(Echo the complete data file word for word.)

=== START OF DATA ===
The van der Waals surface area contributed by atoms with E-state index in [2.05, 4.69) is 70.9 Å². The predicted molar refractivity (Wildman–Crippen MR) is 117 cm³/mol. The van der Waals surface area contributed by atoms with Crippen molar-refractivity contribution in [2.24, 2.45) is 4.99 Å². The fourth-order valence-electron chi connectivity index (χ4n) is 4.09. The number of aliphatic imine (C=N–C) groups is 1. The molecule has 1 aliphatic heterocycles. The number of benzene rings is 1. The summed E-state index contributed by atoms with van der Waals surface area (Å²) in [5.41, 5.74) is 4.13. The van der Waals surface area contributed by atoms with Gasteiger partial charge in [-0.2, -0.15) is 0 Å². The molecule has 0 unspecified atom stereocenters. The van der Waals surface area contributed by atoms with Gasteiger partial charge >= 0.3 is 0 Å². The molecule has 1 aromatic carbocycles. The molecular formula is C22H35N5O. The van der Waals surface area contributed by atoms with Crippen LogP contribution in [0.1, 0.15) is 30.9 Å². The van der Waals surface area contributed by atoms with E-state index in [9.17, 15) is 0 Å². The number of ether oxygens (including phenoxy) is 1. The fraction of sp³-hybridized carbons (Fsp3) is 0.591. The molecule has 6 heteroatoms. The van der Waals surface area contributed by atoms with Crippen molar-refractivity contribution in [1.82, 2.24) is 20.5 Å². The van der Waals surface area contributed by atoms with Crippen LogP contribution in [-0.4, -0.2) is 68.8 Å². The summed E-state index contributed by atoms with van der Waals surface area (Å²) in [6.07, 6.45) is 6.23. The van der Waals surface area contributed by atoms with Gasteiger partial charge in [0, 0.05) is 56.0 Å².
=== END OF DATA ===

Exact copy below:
The van der Waals surface area contributed by atoms with E-state index in [2.05, 4.69) is 70.9 Å². The predicted molar refractivity (Wildman–Crippen MR) is 117 cm³/mol. The van der Waals surface area contributed by atoms with Crippen molar-refractivity contribution in [2.24, 2.45) is 4.99 Å². The fourth-order valence-electron chi connectivity index (χ4n) is 4.09. The number of aliphatic imine (C=N–C) groups is 1. The molecule has 1 aliphatic heterocycles. The number of benzene rings is 1. The summed E-state index contributed by atoms with van der Waals surface area (Å²) in [5.41, 5.74) is 4.13. The van der Waals surface area contributed by atoms with Gasteiger partial charge in [-0.2, -0.15) is 0 Å². The molecule has 0 unspecified atom stereocenters. The van der Waals surface area contributed by atoms with Gasteiger partial charge >= 0.3 is 0 Å². The molecule has 1 aromatic carbocycles. The molecular formula is C22H35N5O. The van der Waals surface area contributed by atoms with Crippen LogP contribution in [0.1, 0.15) is 30.9 Å². The van der Waals surface area contributed by atoms with E-state index in [9.17, 15) is 0 Å². The number of ether oxygens (including phenoxy) is 1. The fraction of sp³-hybridized carbons (Fsp3) is 0.591. The molecule has 6 heteroatoms. The van der Waals surface area contributed by atoms with Crippen molar-refractivity contribution in [1.82, 2.24) is 20.5 Å². The van der Waals surface area contributed by atoms with Crippen LogP contribution in [-0.4, -0.2) is 68.8 Å². The summed E-state index contributed by atoms with van der Waals surface area (Å²) in [6.07, 6.45) is 6.23. The van der Waals surface area contributed by atoms with Gasteiger partial charge in [0, 0.05) is 56.0 Å².